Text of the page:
Julian Brazier TD is the Conservative MP for Canterbury and Whitstable and a member of the Defence Select Committee. He was first elected to Parliament in 1987.
In deciding to become a Conservative student you’re getting involved in one of the best training grounds open to young people. It may be tough at times to identify as a Conservative on campus – after all, you do stand out from the crowd! But it is important for student Conservatives to become involved in the political process for a few good reasons.
Being part of the solution
In politics, you can either observe problems from the sidelines or you can stand up and offer an alternative solution. Getting involved in university politics is the best way to learn how to push for changes from the drafting stage to implementation. If you decide to become involved in politics after you leave university – be it through your local party, council or in Parliament – you will have a much better idea about what you should expect from your elected representatives, how to keep them accountable, and how you can assist your local Conservative candidates deliver better results for our communities.
The Conservative argument must be made
While you’re at university you have the opportunity to stay true to your values and learn how to expand your arguments. You will have no doubt heard of the age old adage about being a Socialist at 20 and Conservative at 40. You should remember this because you have made your choice when it was hardest. History has shown repeatedly that the short-sighted decisions of those on the left are of no comparison to the free minds, free markets and understanding of traditional institutions found on the right of the spectrum. University may sometimes seem a lonely place for a Conservative. But many students are Conservative – and, it’s important that you work together because you cannot allow the left to have uncontested control over academia. Politics is the battle of ideas – and you are on the front line of where many political ideas are born.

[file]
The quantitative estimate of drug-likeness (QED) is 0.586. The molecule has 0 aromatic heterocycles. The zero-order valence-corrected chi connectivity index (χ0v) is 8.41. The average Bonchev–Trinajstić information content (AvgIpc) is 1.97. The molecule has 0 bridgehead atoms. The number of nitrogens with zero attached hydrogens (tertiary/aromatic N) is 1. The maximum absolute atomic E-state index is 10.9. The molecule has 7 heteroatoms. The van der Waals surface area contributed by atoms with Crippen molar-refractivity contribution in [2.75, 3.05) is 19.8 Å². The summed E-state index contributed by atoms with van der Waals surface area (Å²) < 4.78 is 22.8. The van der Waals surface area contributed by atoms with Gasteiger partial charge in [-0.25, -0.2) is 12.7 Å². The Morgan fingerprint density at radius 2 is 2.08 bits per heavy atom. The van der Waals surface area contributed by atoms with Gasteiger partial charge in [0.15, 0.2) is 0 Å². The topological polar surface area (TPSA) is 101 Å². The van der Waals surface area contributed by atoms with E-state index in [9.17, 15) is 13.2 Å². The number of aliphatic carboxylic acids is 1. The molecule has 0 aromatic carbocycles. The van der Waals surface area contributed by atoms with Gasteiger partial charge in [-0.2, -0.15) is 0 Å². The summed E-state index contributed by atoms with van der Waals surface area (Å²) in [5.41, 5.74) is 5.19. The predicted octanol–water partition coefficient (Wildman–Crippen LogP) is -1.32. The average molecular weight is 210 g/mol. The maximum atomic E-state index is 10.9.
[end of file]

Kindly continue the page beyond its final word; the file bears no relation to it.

Campaigning is fun
Even if you don’t aspire to be the next Prime Minister or Chancellor of the Exchequer, you will find your campus political involvement rewarding. It’s a fantastic training ground for managing and organising successful campaigns, which can prove helpful in your future career – even if you have no intention of working in professional politics. Additionally, as we approach a 2015 general election which will be hotly contested and where every vote will count, we need ways to reach out to younger voters and connect with them. Flying the flag for the Conservative Party will help attract more university students to vote the right way.
You’ll meet great people
And not just MPs and Ministers. Sticking up posters and being on the same side of an argument lends itself to making great friends who will still be in your life in ten or 20 years time. Few other graduates will leave university with such an impressive network of contacts as a Conservative student.
I’ve always been impressed with the calibre of students who become involved in Conservative Associations and on campus. You have a lot of work to do but remember that it is always greatly appreciated by those of us who sit on the Government benches in Westminster.